The nation's agriculture sector needs to bridge the gap that exists between planning and implementation in order to reduce farmers' vulnerabilities to vagaries of the weather and the marketplace, experts say.
|Farmers transport lychees in the northern province of Bac Giang. Long-term solutions and strategies are necessary to boost domestic agricultural products' competitiveness, experts said at a recent forum. (Photo: VNA/VNS)|
At a recent forum on finding markets for agriculture produce hosted on the Government website, experts and authorities agreed that long-term solutions and strategies were needed to better leverage the competitiveness of the nation's agricultural products.
Nguyen Trong Thua, director of the Agro-Forestry Processing and Salt Industry Department under the Ministry of Agriculture and Rural Development, said agricultural plans that earmark which area would grow what kind of crop looked good on paper, but were not implemented effectively.
He said farmers often grew far more than what they could sell because they lacked a long-term perspective, putting them at the mercy of price fluctuations.
Top-down planning is not reaching local farmers, he added.
The Ministry of Agriculture and Planning planned just 10,000ha of macadamia by 2020 in regions with suitable weather conditions, because there was insufficient data for bigger areas, but several thousand hectatres were already cultivation, Thua said.
Nguyen Huu Dung, deputy chairperson of Viet Nam Association of Seafood Exporters and Producers (VASEP), said co-ordination between the Government, scientists, enterprises and farmers was weak.
The responsibilities of the Ministry of Industry and Trade and the Ministry of Agriculture and Rural Development in fostering agricultural value chains overlap each other, and ineffective co-ordination could mean unsold inventories every season, he said.
Deputy Minister of Industry and Trade Tran Tuan Anh agreed that his ministry has to co-ordinate better with the agriculture ministry and foster better connections between enterprises and farmers.
Tuan Anh said the ministry was implementing many measures to improve the situation, including the revamping of domestic distribution channels.
In terms of restructuring the agriculture sector, he said the Government was working to restructure areas towards cultivating products with strong export potential, improve market research as well as dissemination of information, particularly market prices.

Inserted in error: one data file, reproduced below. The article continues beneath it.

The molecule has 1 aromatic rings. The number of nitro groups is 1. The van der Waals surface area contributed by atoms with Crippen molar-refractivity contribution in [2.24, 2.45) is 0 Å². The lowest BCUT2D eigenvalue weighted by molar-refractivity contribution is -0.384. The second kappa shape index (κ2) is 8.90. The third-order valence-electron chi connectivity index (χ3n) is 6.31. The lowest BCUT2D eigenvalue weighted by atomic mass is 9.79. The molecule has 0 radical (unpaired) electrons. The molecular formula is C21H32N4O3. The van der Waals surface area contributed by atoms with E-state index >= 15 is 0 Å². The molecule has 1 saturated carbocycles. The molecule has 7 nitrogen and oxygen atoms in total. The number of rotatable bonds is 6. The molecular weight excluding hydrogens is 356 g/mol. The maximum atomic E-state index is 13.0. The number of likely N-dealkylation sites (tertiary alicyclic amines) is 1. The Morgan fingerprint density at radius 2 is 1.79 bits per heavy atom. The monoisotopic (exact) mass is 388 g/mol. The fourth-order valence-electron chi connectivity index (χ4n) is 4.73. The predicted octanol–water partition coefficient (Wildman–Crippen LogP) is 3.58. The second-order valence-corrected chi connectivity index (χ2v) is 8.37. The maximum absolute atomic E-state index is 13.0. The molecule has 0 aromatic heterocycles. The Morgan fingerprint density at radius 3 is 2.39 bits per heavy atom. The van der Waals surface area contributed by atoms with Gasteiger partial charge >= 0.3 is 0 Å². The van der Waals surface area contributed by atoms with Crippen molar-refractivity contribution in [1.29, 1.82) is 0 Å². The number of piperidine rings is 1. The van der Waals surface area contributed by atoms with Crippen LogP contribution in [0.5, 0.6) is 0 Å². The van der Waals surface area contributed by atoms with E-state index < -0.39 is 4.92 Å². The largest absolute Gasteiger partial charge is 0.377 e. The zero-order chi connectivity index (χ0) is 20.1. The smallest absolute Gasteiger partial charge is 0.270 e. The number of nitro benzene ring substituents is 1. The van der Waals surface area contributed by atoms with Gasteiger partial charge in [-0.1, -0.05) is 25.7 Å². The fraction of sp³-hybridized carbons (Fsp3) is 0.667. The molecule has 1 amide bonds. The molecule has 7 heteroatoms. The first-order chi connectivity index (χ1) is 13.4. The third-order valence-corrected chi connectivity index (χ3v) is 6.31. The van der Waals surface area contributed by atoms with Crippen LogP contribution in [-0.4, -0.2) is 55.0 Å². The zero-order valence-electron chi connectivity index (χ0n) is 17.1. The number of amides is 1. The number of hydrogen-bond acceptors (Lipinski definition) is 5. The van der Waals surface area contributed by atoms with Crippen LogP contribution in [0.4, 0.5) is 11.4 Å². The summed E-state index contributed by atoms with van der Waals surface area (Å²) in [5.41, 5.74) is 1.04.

More accurate production estimates was also one of the objectives.
The deputy minister said further that the key was to provide proper directions to farmers and connect them to the supply chain.
Information has to get to the farmers, who can't be left to grow whatever they deem right, Tuan Anh said, adding that excessive reliance on traders exacerbates the vulnerability of farmers.
One example of good co-ordination was highlighted at the forum. Last year, officials of the Ministry of Industry and Trade and the Ministry of Agriculture and Rural Development worked closely with authorities in Bac Giang to find buyers for lychees grown in the northern province, generating VND1,600 billion (US$75.5 million) in revenues.
This year, Bac Giang is promoting lychee exports to the US, EU, Japan and the Republic of Korea by implementing a master plan to zone litchi cultivation and ensure compliance with modern quality and hygiene standards.
"Linking businesses with farmers and businesses and businesses with production areas are critical to sustainable development of agriculture," Tuan Anh said.
On April 24, the Australian Department of Agriculture, Fisheries and Foresty opened their doors to Vietnamese lychee.
Australia is the second largest market for Viet Nam's lychee, second only to the US.